This is troublesome for many reasons, but especially since it suggests people are beginning to accept that walls are becoming a new reality, even in the Netherlands right-wing politicians are calling to close the borders now. My notebooks focuses on these renewed interest in the physical border walls, but the future of border control is of course, completely digital. The European Union is heavily investing in a digital militarized border architecture, consisting of drones, satellites, smart surveillance technologies, and biometric identification. The Border Notebooks are in that sense, already outdated, and I am very interested in exploring the possibilities of exposing the structures that underly digital militarized borders. Especially because they are invisible, they need to be represented using visual narratives.​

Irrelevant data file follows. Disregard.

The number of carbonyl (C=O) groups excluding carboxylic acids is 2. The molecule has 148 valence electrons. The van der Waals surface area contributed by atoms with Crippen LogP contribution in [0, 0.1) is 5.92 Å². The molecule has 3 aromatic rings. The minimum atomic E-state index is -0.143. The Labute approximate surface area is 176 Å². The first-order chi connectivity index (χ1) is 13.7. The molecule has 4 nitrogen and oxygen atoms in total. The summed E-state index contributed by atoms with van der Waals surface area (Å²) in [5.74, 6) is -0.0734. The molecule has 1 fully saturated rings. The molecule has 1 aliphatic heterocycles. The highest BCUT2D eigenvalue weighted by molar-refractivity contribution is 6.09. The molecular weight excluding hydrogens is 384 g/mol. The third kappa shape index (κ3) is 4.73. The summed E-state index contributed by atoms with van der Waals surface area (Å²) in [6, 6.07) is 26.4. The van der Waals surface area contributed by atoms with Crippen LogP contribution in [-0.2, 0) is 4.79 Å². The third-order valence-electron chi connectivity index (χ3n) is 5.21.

▐ ▭ T|G: Talking about visual narratives, the discourse that supports Behind the Blue Screen is a very unusual opportunity to analyze the difficulties of freedom of speech in countries like Iran, specially in the context of a region which constantly scrutinizes digital data flows.
Which risks Jaap van Heusden and you took to make this storytelling series possible?